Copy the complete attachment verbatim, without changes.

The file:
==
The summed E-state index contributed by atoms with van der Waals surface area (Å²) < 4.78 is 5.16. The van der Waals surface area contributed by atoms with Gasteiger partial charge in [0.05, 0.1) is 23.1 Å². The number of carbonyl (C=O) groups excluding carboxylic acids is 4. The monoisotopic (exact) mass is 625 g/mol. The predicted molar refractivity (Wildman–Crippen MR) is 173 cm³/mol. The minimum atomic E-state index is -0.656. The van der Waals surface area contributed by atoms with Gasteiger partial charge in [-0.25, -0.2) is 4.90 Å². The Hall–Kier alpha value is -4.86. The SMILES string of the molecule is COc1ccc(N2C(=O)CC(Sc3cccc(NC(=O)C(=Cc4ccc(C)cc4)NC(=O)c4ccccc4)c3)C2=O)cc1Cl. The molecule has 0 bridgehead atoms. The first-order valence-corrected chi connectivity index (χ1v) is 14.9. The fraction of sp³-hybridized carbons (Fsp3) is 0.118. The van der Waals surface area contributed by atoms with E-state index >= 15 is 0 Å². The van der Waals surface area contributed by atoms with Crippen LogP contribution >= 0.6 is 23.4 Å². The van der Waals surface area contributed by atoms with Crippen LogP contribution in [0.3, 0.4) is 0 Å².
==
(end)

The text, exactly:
The summed E-state index contributed by atoms with van der Waals surface area (Å²) < 4.78 is 5.16. The van der Waals surface area contributed by atoms with Gasteiger partial charge in [0.05, 0.1) is 23.1 Å². The number of carbonyl (C=O) groups excluding carboxylic acids is 4. The monoisotopic (exact) mass is 625 g/mol. The predicted molar refractivity (Wildman–Crippen MR) is 173 cm³/mol. The minimum atomic E-state index is -0.656. The van der Waals surface area contributed by atoms with Gasteiger partial charge in [-0.25, -0.2) is 4.90 Å². The Hall–Kier alpha value is -4.86. The SMILES string of the molecule is COc1ccc(N2C(=O)CC(Sc3cccc(NC(=O)C(=Cc4ccc(C)cc4)NC(=O)c4ccccc4)c3)C2=O)cc1Cl. The molecule has 0 bridgehead atoms. The first-order valence-corrected chi connectivity index (χ1v) is 14.9. The fraction of sp³-hybridized carbons (Fsp3) is 0.118. The van der Waals surface area contributed by atoms with E-state index >= 15 is 0 Å². The van der Waals surface area contributed by atoms with Crippen LogP contribution >= 0.6 is 23.4 Å². The van der Waals surface area contributed by atoms with Crippen LogP contribution in [0.3, 0.4) is 0 Å².